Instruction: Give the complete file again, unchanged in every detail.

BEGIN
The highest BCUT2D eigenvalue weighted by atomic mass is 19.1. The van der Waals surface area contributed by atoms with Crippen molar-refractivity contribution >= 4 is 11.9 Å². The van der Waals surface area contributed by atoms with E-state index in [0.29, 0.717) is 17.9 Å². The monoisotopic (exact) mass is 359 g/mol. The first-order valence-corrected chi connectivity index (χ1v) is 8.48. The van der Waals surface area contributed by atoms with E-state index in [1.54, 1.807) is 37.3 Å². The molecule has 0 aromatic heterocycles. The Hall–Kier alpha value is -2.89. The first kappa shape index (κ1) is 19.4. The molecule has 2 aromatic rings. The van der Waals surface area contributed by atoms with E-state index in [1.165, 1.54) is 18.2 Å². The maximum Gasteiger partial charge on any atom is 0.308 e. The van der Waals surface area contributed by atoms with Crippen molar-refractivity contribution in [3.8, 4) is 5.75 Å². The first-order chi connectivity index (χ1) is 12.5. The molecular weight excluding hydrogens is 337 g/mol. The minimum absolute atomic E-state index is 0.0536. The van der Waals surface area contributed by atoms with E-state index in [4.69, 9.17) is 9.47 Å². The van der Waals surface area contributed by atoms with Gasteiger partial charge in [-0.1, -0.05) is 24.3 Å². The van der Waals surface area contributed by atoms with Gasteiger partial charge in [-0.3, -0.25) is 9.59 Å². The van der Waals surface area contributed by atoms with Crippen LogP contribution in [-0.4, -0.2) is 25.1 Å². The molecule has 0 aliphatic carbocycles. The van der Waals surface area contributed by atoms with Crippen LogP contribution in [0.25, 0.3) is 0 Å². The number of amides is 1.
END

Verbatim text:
The highest BCUT2D eigenvalue weighted by atomic mass is 19.1. The van der Waals surface area contributed by atoms with Crippen molar-refractivity contribution >= 4 is 11.9 Å². The van der Waals surface area contributed by atoms with E-state index in [0.29, 0.717) is 17.9 Å². The monoisotopic (exact) mass is 359 g/mol. The first-order valence-corrected chi connectivity index (χ1v) is 8.48. The van der Waals surface area contributed by atoms with E-state index in [1.54, 1.807) is 37.3 Å². The molecule has 0 aromatic heterocycles. The Hall–Kier alpha value is -2.89. The first kappa shape index (κ1) is 19.4. The molecule has 2 aromatic rings. The van der Waals surface area contributed by atoms with E-state index in [1.165, 1.54) is 18.2 Å². The maximum Gasteiger partial charge on any atom is 0.308 e. The van der Waals surface area contributed by atoms with Crippen molar-refractivity contribution in [3.8, 4) is 5.75 Å². The first-order chi connectivity index (χ1) is 12.5. The molecular weight excluding hydrogens is 337 g/mol. The minimum absolute atomic E-state index is 0.0536. The van der Waals surface area contributed by atoms with E-state index in [4.69, 9.17) is 9.47 Å². The van der Waals surface area contributed by atoms with Gasteiger partial charge in [-0.1, -0.05) is 24.3 Å². The van der Waals surface area contributed by atoms with Gasteiger partial charge in [-0.3, -0.25) is 9.59 Å². The van der Waals surface area contributed by atoms with Crippen LogP contribution in [-0.4, -0.2) is 25.1 Å². The molecule has 0 aliphatic carbocycles. The van der Waals surface area contributed by atoms with Crippen LogP contribution in [0.25, 0.3) is 0 Å². The number of amides is 1.